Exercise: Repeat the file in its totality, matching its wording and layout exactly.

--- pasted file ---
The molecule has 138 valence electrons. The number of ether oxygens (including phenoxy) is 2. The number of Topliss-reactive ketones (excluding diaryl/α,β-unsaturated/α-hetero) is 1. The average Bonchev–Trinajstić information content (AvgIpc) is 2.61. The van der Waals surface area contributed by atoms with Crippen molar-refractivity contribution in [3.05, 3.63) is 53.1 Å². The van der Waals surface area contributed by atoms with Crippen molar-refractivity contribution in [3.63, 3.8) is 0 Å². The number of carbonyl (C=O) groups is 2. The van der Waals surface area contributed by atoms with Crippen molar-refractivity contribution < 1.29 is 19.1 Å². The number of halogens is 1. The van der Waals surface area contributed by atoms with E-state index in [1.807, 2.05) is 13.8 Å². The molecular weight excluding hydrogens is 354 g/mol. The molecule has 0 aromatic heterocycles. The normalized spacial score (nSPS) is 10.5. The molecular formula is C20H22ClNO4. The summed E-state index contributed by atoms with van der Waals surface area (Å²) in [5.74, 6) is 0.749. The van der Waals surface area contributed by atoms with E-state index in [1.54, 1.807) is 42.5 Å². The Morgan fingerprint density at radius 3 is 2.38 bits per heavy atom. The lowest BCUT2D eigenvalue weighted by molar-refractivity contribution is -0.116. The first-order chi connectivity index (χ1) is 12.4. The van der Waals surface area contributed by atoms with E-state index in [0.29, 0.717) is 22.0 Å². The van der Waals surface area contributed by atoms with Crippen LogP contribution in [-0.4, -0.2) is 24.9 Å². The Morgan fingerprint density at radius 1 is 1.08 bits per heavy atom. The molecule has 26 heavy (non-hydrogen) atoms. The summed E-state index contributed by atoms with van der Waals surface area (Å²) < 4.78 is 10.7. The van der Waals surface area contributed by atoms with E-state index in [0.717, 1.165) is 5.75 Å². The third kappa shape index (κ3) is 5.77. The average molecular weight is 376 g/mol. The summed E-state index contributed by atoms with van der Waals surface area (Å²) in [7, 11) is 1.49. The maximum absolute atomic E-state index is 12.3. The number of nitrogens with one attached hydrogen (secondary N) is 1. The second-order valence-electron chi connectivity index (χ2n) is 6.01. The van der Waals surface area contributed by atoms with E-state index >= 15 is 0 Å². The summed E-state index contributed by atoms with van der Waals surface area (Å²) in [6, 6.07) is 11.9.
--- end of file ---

The molecule has 138 valence electrons. The number of ether oxygens (including phenoxy) is 2. The number of Topliss-reactive ketones (excluding diaryl/α,β-unsaturated/α-hetero) is 1. The average Bonchev–Trinajstić information content (AvgIpc) is 2.61. The van der Waals surface area contributed by atoms with Crippen molar-refractivity contribution in [3.05, 3.63) is 53.1 Å². The van der Waals surface area contributed by atoms with Crippen molar-refractivity contribution in [3.63, 3.8) is 0 Å². The number of carbonyl (C=O) groups is 2. The van der Waals surface area contributed by atoms with Crippen molar-refractivity contribution < 1.29 is 19.1 Å². The number of halogens is 1. The van der Waals surface area contributed by atoms with E-state index in [1.807, 2.05) is 13.8 Å². The molecular weight excluding hydrogens is 354 g/mol. The molecule has 0 aromatic heterocycles. The normalized spacial score (nSPS) is 10.5. The molecular formula is C20H22ClNO4. The summed E-state index contributed by atoms with van der Waals surface area (Å²) in [5.74, 6) is 0.749. The van der Waals surface area contributed by atoms with E-state index in [1.54, 1.807) is 42.5 Å². The Morgan fingerprint density at radius 3 is 2.38 bits per heavy atom. The lowest BCUT2D eigenvalue weighted by molar-refractivity contribution is -0.116. The first-order chi connectivity index (χ1) is 12.4. The van der Waals surface area contributed by atoms with E-state index in [0.29, 0.717) is 22.0 Å². The van der Waals surface area contributed by atoms with Crippen LogP contribution in [-0.4, -0.2) is 24.9 Å². The Morgan fingerprint density at radius 1 is 1.08 bits per heavy atom. The molecule has 26 heavy (non-hydrogen) atoms. The summed E-state index contributed by atoms with van der Waals surface area (Å²) < 4.78 is 10.7. The van der Waals surface area contributed by atoms with E-state index in [0.717, 1.165) is 5.75 Å². The third kappa shape index (κ3) is 5.77. The average molecular weight is 376 g/mol. The summed E-state index contributed by atoms with van der Waals surface area (Å²) in [7, 11) is 1.49. The maximum absolute atomic E-state index is 12.3. The number of nitrogens with one attached hydrogen (secondary N) is 1. The second-order valence-electron chi connectivity index (χ2n) is 6.01. The van der Waals surface area contributed by atoms with E-state index >= 15 is 0 Å². The summed E-state index contributed by atoms with van der Waals surface area (Å²) in [6, 6.07) is 11.9.